Despite the fact that Ian Paisley’s deputy, Peter Robinson, had warned this would be “a work-in rather than a love-in” – last Tuesday his boss and Sinn Fein’s number two seemed relaxed in each other’s company, laughing and smiling. Indeed, the image was more one of detached affection than that of two old foes forcibly burying the hatchet. In this month’s Fortnight magazine, Malachi O’Doherty casts his weather eye over the new relationship upon which Northern Ireland’s shared future depends: By Malachi O’Doherty
It is hard to imagine Ian Paisley and Martin McGuinness working well together. They are men of very different types. This has to do with more than the religious background of the two, though there will be those who will argue that it is that background which determines their separate ways of thinking about the world. Perhaps – a little.
But the big difference is in the manner with which these men face the world. McGuinness approaches the world coyly, Ian Paisley brashly. McGuinness has lived a secretive life, Paisley a public one.
McGuinness, for decades, has been making decisions on strategies and policies in small committees, in rooms that have been swept for bugs. Those decisions have concerned whether individuals would be killed, or at least whether certain categories of people would be killed. Town centre bombings, massive bombs in London or Manchester, that police woman at the courthouse in Derry, an outed informer (outed perhaps by another informer). Should this man be allowed to live in Derry? Are the weapons stores safe?
All his past experience will have equipped McGuinness to be quiet about the decisions he has taken, to seek no credit for them outside the coterie within which he has made them. He has played life like poker, and it shows.
Even so, he is a cheerful and playful man at times. But his relaxation, fishing, is the respite of a man who needs to think secret thoughts and who can not relax as other men do, garrulously, drunkenly.
Where we have seen the private McGuinness he has come across as emotionally naked. He relished his first public outing with Paisley like a child enjoying Christmas. It appears that he loves Ian Paisley now and loves being patronised a little by him. Paisley calls him ‘deoputy’ and though that is the official title, Paisley knows that a deputy is deputed, and respects his marshall. McGuinness will presumably have realised by now that he has to rein in that giddiness.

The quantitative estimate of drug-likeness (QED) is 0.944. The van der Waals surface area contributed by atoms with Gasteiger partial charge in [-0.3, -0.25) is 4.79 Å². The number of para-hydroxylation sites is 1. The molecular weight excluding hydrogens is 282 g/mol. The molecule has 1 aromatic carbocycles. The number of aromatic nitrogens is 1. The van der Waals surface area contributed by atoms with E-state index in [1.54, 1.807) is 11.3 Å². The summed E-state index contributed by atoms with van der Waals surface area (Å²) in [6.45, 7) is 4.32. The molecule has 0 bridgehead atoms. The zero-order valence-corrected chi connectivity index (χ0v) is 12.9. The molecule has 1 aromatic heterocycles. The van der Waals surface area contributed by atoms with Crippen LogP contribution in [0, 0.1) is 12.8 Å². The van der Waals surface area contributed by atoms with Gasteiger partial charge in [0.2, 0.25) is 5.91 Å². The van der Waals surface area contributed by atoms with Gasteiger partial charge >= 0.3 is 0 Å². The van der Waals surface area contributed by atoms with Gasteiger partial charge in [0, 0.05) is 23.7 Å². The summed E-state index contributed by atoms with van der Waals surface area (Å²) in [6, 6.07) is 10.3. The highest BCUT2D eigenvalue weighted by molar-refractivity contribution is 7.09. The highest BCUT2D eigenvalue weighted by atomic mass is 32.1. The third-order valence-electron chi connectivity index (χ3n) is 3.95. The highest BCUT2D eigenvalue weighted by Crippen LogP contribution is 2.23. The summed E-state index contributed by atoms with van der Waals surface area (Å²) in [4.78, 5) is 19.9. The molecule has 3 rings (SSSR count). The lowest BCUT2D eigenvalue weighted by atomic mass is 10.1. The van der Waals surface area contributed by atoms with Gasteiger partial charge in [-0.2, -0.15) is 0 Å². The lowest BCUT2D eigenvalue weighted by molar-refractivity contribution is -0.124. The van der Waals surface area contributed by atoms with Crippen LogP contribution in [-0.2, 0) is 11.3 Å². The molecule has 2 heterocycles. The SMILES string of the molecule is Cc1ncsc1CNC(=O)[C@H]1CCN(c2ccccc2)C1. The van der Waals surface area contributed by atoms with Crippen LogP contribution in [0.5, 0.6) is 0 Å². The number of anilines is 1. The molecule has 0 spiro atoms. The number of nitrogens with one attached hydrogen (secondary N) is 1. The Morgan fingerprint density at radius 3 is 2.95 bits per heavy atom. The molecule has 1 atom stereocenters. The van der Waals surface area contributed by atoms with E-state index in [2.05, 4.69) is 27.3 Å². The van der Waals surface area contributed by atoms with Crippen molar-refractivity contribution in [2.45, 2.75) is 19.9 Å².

Ian Paisley has put his trust in Martin McGuinness’s ability to keep quiet about his work. From the end of March they had several meetings to plan for the formation of the executive and Paisley knew he could trust McGuinness not to be tempted by impulse or an annoying journalist to say more than he ought.
Paisley is the opposite of McGuinness. He has often said more than he ought. He is a man who is extravagant in his language and transparent in its emotions. Probably his sidekicks make his political calculations for him.
Paisley is, no doubt, capable of the ordinary discretion required of public life but he is not especially gifted in this. He has to be loud. He has to know that he is known. He wants you to know where that blast of rage is coming from. It is coming from him. Paisley could not to blow up a building then stroll whistling past the wreckage as if he has not even noticed the change in it.
He has been accused down the years of being the secret hand behind Loyalist killings. He just isn’t the type.
He could not approve the shooting of a man and then walk into a meeting with the Secretary of State to discuss how they both will face the problems arising from this latest murder. McGuinness can do that. McGuinness has gall.
Both men may have shifted the course of history with their anger, but McGuinness’s anger has always been private and Paisley’s has always been public.
The better match for Paisley would be Adams, another flawed show man. The better match for McGuinness would be Robinson, another man who can think deep thoughts and not feel the need to express them.
So what must the private working relationship of Paisley and McGuinness be like? Clearly it is better than those of Trimble and Mallon or Trimble and Durcan. David Trimble and Seamus Mallon could not get on. Trimble has an unpredictable edginess. He might be warm and pleasant in one meeting and surly at another. He has a temper but it subsides. Mallon smoked.
Paisley is better humoured than either. He is funny. He can laugh. He will not want to be photographed laughing with Martin McGuinness for a while, but he is a jolly clown. It will happen.
But how will McGuinness cope with Paisley’s religiosity? Paisley always tries to convert those he deals with. He sees it as his duty to remind you that salvation is on offer. It is inconceivable that he would not offer that to Martin McGuinness.
And McGuinness, of a more conspiratorial cast of mind, may always have assumed that Paisley was just another religious charlatan. He will find that he is not. Paisley is the real thing.
And Paisley, having assumed for years that Martin McGuinness was an evil killer, ought naturally to be curious about the journey he has made, the integrity of as motives, the quality of his conscience.
Actually, Paisley has little curiosity anbout other people and their subjective lives. One thing only matters: are they saved or not? Martin McGuinness is not saved. That makes him, ultimately, no better or worse than all the other people Paisley works with every day who are going to Hell too.
They’ll get on fine.
First published in the May edition of Fortnight Magazine.